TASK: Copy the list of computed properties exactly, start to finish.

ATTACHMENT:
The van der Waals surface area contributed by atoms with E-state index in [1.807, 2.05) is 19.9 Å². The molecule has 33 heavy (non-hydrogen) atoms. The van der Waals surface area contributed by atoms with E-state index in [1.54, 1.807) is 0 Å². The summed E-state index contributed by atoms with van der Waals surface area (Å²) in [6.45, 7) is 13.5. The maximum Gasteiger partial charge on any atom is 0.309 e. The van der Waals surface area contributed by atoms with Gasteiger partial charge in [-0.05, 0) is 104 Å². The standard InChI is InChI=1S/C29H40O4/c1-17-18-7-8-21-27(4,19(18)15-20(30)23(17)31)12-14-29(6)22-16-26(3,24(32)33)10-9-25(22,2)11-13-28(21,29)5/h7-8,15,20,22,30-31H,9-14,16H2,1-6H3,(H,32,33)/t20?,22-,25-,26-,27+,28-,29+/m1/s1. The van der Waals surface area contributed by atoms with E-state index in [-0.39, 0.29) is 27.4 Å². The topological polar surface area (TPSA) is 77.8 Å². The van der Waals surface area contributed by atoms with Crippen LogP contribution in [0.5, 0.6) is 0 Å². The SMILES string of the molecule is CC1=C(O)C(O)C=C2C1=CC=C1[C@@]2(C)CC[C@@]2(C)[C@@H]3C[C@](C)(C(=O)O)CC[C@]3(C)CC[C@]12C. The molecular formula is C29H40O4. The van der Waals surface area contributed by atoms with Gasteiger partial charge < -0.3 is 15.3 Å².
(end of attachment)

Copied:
The van der Waals surface area contributed by atoms with E-state index in [1.807, 2.05) is 19.9 Å². The molecule has 33 heavy (non-hydrogen) atoms. The van der Waals surface area contributed by atoms with E-state index in [1.54, 1.807) is 0 Å². The summed E-state index contributed by atoms with van der Waals surface area (Å²) in [6.45, 7) is 13.5. The maximum Gasteiger partial charge on any atom is 0.309 e. The van der Waals surface area contributed by atoms with Gasteiger partial charge in [-0.05, 0) is 104 Å². The standard InChI is InChI=1S/C29H40O4/c1-17-18-7-8-21-27(4,19(18)15-20(30)23(17)31)12-14-29(6)22-16-26(3,24(32)33)10-9-25(22,2)11-13-28(21,29)5/h7-8,15,20,22,30-31H,9-14,16H2,1-6H3,(H,32,33)/t20?,22-,25-,26-,27+,28-,29+/m1/s1. The van der Waals surface area contributed by atoms with E-state index in [-0.39, 0.29) is 27.4 Å². The topological polar surface area (TPSA) is 77.8 Å². The van der Waals surface area contributed by atoms with Crippen LogP contribution in [0.5, 0.6) is 0 Å². The SMILES string of the molecule is CC1=C(O)C(O)C=C2C1=CC=C1[C@@]2(C)CC[C@@]2(C)[C@@H]3C[C@](C)(C(=O)O)CC[C@]3(C)CC[C@]12C. The molecular formula is C29H40O4. The van der Waals surface area contributed by atoms with Gasteiger partial charge < -0.3 is 15.3 Å².